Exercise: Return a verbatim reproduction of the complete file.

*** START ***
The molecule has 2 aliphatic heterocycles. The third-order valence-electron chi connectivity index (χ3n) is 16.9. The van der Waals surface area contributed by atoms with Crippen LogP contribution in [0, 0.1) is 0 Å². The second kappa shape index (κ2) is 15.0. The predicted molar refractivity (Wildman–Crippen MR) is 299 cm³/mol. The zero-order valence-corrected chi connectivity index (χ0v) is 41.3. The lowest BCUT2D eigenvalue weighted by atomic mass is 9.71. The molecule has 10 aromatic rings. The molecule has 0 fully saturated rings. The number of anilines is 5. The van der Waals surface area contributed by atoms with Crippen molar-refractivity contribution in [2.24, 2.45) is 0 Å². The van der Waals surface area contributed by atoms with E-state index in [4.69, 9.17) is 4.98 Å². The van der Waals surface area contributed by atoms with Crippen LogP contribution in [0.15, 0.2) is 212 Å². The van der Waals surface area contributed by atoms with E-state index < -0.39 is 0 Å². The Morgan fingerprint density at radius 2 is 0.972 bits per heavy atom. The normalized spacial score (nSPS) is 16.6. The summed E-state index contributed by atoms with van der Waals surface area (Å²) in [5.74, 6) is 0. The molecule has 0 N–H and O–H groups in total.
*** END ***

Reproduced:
The molecule has 2 aliphatic heterocycles. The third-order valence-electron chi connectivity index (χ3n) is 16.9. The van der Waals surface area contributed by atoms with Crippen LogP contribution in [0, 0.1) is 0 Å². The second kappa shape index (κ2) is 15.0. The predicted molar refractivity (Wildman–Crippen MR) is 299 cm³/mol. The zero-order valence-corrected chi connectivity index (χ0v) is 41.3. The lowest BCUT2D eigenvalue weighted by atomic mass is 9.71. The molecule has 10 aromatic rings. The molecule has 0 fully saturated rings. The number of anilines is 5. The van der Waals surface area contributed by atoms with Crippen molar-refractivity contribution in [2.24, 2.45) is 0 Å². The van der Waals surface area contributed by atoms with E-state index in [4.69, 9.17) is 4.98 Å². The van der Waals surface area contributed by atoms with Crippen LogP contribution in [0.15, 0.2) is 212 Å². The van der Waals surface area contributed by atoms with E-state index < -0.39 is 0 Å². The Morgan fingerprint density at radius 2 is 0.972 bits per heavy atom. The normalized spacial score (nSPS) is 16.6. The summed E-state index contributed by atoms with van der Waals surface area (Å²) in [5.74, 6) is 0. The molecule has 0 N–H and O–H groups in total.